Puracal case dangerous precedent
Tacoma native Jason Puracal is being unjustly imprisoned in Nicaragua in a case with unsettling implications for all Americans who travel abroad, says guest columnist Justin Brooks of the California Innocence Project.
Special to The Times
Two years ago, American real-estate broker Jason Puracal was living a good life, helping vacation-home seekers locate properties in Nicaragua. His successes were documented in an episode of HGTV's "House Hunters International," in which he showed beach homes to enthusiastic Americans.
His life changed dramatically on Nov. 11, 2011, when masked Nicaraguan police raided the Tacoma native's home and hauled him off to prison. It seems his biggest mistake was living well — he had gained the attention of local law enforcement by owning a new car and living in a nice house.
Jason's office and home were searched without a warrant, and police seized his computers and files. Though no evidence of criminal activity was found, he was arrested and charged with money laundering and drug trafficking.
Today, Jason Puracal lives in a 15-by-15-foot bug-infested concrete cell with seven other men. He is trapped there seven days a week, 24 hours a day, except for a weekly one-hour excursion when he is allowed to stand outside, next to the prison's open sewer system.
What makes his situation truly horrific is the fact that he is clearly innocent. The case against him was fabricated. He should be released immediately.
The Jason Puracal incident exposes a very real danger for Americans traveling or living abroad. The United States government has thus far failed to take the actions necessary to obtain his release, perhaps because fighting for the freedom of those convicted of drug charges is not consistent with our war on drugs in Latin America.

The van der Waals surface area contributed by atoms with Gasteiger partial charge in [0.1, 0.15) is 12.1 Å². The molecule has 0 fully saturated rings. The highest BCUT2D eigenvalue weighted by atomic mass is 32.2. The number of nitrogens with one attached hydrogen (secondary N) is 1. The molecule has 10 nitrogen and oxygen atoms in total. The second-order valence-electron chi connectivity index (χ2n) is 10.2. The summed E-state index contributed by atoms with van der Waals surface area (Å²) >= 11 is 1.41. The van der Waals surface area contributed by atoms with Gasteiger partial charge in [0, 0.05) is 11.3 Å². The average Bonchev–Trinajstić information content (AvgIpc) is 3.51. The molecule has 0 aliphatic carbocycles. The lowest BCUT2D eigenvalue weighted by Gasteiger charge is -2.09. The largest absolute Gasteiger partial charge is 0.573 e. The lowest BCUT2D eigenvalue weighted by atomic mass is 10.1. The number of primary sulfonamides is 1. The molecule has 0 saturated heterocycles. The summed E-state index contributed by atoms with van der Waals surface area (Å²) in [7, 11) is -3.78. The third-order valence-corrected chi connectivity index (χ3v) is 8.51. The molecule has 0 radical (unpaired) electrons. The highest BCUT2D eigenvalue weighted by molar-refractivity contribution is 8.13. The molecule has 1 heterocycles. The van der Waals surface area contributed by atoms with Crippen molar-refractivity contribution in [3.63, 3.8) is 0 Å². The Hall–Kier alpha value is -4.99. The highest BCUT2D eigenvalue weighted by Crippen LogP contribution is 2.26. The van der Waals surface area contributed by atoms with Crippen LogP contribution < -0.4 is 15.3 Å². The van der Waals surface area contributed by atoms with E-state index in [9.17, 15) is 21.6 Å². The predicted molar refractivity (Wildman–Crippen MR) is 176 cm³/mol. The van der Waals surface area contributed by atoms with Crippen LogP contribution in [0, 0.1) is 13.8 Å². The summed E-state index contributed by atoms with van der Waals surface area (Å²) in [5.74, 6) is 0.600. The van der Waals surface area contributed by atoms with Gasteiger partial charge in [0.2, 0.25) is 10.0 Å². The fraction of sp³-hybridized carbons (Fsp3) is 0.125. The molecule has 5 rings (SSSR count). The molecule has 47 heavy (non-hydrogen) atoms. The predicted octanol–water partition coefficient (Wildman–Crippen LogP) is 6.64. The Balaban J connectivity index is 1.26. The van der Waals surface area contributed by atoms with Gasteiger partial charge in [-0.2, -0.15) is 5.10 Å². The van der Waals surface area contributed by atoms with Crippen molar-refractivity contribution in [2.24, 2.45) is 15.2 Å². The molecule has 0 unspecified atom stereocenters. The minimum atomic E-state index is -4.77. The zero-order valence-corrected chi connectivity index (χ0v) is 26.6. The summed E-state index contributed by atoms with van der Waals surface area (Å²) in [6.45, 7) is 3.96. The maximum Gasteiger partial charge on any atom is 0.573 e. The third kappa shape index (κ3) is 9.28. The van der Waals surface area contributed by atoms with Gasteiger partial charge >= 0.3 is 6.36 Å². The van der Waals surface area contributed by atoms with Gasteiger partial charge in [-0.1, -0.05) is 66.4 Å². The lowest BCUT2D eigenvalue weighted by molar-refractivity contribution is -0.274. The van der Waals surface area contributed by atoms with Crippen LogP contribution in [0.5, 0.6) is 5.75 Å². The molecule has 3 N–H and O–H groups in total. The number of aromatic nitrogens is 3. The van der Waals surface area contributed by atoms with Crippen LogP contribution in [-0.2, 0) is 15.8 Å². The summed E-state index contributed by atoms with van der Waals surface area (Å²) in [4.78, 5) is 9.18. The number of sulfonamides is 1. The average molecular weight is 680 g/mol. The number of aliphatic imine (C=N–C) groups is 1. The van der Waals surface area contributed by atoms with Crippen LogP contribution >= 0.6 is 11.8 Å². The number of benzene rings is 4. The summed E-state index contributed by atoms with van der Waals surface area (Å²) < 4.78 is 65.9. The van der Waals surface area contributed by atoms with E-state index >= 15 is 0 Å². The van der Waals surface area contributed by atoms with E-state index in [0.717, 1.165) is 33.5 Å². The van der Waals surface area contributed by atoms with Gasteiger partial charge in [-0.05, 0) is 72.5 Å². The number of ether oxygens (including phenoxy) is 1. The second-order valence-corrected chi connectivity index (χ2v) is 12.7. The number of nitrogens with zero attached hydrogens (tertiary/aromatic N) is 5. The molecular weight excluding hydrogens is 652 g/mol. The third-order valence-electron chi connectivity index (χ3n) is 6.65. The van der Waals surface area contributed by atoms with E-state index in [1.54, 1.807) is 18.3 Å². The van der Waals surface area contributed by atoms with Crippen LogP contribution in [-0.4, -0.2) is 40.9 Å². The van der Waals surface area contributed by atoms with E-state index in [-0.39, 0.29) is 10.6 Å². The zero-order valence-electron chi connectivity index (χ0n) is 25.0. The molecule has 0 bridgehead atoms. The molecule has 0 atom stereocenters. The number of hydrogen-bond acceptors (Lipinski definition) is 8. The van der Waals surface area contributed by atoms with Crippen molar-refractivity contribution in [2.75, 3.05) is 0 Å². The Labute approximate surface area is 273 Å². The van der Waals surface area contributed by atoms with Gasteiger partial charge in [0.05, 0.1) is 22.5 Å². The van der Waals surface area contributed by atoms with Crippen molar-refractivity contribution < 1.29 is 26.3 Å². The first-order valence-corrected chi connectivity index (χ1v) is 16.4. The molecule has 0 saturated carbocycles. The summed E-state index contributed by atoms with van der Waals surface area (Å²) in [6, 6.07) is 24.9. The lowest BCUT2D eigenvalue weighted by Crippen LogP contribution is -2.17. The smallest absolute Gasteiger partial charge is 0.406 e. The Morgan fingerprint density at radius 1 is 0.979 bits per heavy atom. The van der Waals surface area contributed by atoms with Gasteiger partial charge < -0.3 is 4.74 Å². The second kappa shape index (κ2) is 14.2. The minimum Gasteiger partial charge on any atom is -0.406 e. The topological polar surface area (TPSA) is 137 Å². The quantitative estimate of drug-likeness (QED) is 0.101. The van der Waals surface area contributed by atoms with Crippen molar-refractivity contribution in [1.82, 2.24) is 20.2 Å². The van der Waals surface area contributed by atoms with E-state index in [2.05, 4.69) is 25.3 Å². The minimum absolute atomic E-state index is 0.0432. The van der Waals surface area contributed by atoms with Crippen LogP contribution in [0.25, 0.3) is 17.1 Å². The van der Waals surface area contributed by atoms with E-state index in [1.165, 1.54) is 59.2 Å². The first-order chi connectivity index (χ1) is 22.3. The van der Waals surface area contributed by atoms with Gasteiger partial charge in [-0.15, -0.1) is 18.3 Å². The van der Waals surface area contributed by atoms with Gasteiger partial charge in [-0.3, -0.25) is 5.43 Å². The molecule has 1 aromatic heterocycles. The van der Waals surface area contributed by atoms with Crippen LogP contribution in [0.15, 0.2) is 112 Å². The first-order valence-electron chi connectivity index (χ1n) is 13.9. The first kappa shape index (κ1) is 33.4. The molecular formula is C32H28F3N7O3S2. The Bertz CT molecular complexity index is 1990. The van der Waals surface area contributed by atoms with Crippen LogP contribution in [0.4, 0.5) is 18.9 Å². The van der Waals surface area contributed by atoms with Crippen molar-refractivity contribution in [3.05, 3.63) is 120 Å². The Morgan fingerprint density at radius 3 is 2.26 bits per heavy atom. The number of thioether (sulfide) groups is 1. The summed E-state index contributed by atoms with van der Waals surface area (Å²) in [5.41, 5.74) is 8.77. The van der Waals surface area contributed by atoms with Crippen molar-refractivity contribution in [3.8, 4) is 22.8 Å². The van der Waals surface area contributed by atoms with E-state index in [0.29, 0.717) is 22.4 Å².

Jason has been visited by consular officials and his family, who report that his health is deteriorating. There is great concern he could soon die in jail. There is no running water in his cell and only a hole in the corner that serves as both a toilet and a sink.
Buckets of parasite-infested water are carried in and boiled with a makeshift-heating system. This past fall, Jason was severely burned by boiling water in his cell. The burns blistered and became infected. He has since developed an inflammatory condition, has lost a tremendous amount of weight, and it is unlikely he will survive even a portion of his 22-year sentence.
This is not the life Jason imagined when he moved to Nicaragua in 2002, after graduating from the University of Washington to serve in the Peace Corps. Jason fell in love with the country and a beautiful Nicaraguan woman. He decided to stay when his tour ended. They married and had a son. He launched a real-estate career in a beach town.
Jason's family thought the nightmare of his arrest would end when the case went to trial. Instead, things got worse. From day one, the trial was a sham. His real-estate office's escrow account was used as alleged evidence of money laundering. Jason wasn't permitted to call his accountant or any other witness to explain the escrow process. The key prosecution witness didn't even know what an escrow account is.
No drugs were found in Jason's home or office. The only drug "evidence" was testimony by a police officer who testified that while Jason's car and clothes had initially tested negative for even microscopic traces of drugs, later tests showed a 70 percent probability of contact with drugs after his possessions were taken into custody, and likely contaminated by contact with other evidence.
In a U.S. court, the evidence against Jason would never even support probable cause. In Nicaragua, it was enough for a conviction and 22-year prison sentence.
We should all be concerned for Jason. Any U.S. citizen who travels or spends any time abroad should consider the precedent his case sets for all of us.
If the United States government does not vigorously fight for Jason's immediate release, other countries will realize all they have to do is call any case a "drug" case and our government will not fight. They will know they can confiscate your property, throw you in prison and you will be powerless. We will all be at risk when we travel.Justin Brooks is director of the California Innocence Project at California Western School of Law in San Diego. To learn more about Jason Puracal, visit www.FreeJasonP.com